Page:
Tuesday, March 13, 2012

Olson's slapdash theodicy

Rule those out and you are back to God’s simply permitting natural and man-made disaster to happen because this is a fallen world and the kingdom of God is not yet.

Unfortunately for Olson, that utterly fails to solve the problem he posed. He says the Calvinist God is arbitrary. God randomly destroys some towns through natural or manmade disasters while passing others by.

Yet Olson’s alternative would only be coherent if God has uniformly withdrawn from a fallen world. If God never intervenes to prevent or deflect a natural or manmade disaster.

But when Christians hear about an imminent or impending disaster which threatens their family or friends, strangers or neighbors, they pray that God will step in. Clearly they don’t always get what they ask for. Yet unless Olson is a postlapsarian deist, he must believe that on some occasions, God does respond to their prayers by intervening to save lives in the face of some looming catastrophe.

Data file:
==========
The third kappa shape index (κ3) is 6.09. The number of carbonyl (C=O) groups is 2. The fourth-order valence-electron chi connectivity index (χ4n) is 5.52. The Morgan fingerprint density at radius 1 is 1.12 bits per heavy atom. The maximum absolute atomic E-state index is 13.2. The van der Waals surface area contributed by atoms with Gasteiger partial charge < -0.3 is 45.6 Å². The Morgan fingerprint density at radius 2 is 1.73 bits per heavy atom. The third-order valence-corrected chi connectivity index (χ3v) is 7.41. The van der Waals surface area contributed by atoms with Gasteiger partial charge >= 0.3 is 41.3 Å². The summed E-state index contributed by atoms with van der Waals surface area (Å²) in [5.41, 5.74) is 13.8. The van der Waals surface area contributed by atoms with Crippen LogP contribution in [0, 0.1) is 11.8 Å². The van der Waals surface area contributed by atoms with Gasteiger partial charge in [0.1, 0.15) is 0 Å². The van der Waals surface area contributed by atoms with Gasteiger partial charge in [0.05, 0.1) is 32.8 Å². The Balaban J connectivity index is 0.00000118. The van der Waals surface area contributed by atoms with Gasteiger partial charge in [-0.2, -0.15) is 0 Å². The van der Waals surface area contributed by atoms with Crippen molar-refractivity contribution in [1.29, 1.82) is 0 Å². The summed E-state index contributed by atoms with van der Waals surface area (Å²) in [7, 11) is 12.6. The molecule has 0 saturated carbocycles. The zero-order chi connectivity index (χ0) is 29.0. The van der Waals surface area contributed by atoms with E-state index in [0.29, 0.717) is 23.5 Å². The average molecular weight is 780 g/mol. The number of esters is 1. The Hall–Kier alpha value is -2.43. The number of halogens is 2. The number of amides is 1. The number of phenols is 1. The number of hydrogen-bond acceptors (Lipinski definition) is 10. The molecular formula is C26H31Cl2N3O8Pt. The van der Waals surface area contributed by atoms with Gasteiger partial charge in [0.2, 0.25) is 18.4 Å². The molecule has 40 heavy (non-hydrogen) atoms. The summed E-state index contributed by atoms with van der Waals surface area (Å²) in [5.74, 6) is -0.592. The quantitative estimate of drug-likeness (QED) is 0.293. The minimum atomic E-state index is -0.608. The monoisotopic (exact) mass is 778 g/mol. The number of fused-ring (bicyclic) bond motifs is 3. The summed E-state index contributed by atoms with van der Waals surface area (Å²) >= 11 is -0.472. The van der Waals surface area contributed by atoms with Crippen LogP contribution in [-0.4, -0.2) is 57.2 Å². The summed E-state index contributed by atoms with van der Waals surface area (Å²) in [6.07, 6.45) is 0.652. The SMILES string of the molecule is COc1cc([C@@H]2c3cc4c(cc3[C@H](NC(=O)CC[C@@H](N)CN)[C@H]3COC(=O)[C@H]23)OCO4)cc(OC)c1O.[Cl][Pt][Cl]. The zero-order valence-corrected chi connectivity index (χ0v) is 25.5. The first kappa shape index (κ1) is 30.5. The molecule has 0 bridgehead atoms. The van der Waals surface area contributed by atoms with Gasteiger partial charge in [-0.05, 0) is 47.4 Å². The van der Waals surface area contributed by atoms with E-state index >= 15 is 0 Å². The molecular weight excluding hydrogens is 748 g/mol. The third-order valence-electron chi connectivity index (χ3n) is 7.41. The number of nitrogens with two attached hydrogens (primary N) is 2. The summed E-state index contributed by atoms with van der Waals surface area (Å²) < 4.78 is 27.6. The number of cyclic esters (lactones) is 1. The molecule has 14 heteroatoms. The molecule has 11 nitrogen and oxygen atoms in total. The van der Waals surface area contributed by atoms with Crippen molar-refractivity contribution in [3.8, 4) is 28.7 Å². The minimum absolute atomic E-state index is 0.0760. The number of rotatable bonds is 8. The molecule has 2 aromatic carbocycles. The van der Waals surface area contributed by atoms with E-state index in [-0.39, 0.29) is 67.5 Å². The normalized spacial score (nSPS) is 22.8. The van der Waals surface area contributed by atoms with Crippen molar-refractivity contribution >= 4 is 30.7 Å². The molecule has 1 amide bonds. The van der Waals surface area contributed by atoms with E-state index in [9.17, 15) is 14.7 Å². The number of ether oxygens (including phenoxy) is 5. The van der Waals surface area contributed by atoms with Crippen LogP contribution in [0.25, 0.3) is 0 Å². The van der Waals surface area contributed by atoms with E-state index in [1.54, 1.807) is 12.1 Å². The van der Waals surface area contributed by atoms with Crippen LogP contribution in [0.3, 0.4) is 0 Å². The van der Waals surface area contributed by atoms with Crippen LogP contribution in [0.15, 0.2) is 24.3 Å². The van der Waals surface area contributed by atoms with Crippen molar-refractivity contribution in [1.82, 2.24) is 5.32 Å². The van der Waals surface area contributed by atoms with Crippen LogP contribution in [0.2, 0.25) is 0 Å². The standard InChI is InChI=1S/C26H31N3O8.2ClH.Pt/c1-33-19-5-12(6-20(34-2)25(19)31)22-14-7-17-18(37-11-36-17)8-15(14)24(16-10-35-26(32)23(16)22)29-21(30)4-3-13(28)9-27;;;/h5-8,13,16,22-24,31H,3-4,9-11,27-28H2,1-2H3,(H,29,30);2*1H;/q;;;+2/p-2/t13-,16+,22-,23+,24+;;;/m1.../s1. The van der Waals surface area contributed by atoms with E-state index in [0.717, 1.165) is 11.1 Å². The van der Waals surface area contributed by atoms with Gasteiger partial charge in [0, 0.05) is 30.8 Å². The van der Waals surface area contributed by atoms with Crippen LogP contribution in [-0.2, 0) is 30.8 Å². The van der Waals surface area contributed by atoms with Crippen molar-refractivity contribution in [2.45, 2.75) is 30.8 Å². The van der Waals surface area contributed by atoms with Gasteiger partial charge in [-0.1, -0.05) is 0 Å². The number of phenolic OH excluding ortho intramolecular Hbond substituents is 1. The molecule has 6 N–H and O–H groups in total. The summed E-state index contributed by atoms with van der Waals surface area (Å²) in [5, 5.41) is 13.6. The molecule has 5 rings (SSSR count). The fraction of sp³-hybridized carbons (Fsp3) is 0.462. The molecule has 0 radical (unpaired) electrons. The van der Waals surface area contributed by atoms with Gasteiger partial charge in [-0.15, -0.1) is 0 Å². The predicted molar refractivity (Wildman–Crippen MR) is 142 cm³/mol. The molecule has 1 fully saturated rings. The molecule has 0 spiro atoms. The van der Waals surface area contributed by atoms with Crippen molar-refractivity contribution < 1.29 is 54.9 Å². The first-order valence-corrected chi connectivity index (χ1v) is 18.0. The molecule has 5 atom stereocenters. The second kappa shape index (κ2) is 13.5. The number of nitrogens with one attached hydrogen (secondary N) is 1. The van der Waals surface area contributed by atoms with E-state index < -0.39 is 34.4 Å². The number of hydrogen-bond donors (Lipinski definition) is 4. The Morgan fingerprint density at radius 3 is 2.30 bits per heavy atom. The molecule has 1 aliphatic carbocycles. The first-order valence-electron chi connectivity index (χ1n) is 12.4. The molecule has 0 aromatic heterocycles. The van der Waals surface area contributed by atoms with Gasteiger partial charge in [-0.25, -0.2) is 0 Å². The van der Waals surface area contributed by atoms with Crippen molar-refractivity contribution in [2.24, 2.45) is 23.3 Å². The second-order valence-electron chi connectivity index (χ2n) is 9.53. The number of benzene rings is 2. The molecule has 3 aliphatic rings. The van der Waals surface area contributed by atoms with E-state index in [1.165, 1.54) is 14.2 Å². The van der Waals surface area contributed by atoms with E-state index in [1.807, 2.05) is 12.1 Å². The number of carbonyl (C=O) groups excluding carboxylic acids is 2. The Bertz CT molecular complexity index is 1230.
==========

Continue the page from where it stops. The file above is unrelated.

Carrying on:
But in that event, Olson’s alternative is no solution. Why does the Arminian God randomly answer some prayers for deliverance, but not others? Perhaps Olson will say God’s selective intervention isn’t really arbitrary, appearances notwithstanding. But, of course, if he can say that, so can Piper.

Remember that Olson is a guy who routinely accuses Calvinists of failing to think through the implications of Calvinism. Yet Olson is a shallow thinker who constantly offers half-baked solutions.

Olson is simply a reactionary. He’s defined by what he opposes. He’s against Calvinism. He doesn’t have a coherent alternative. He doesn’t get that far. He can’t.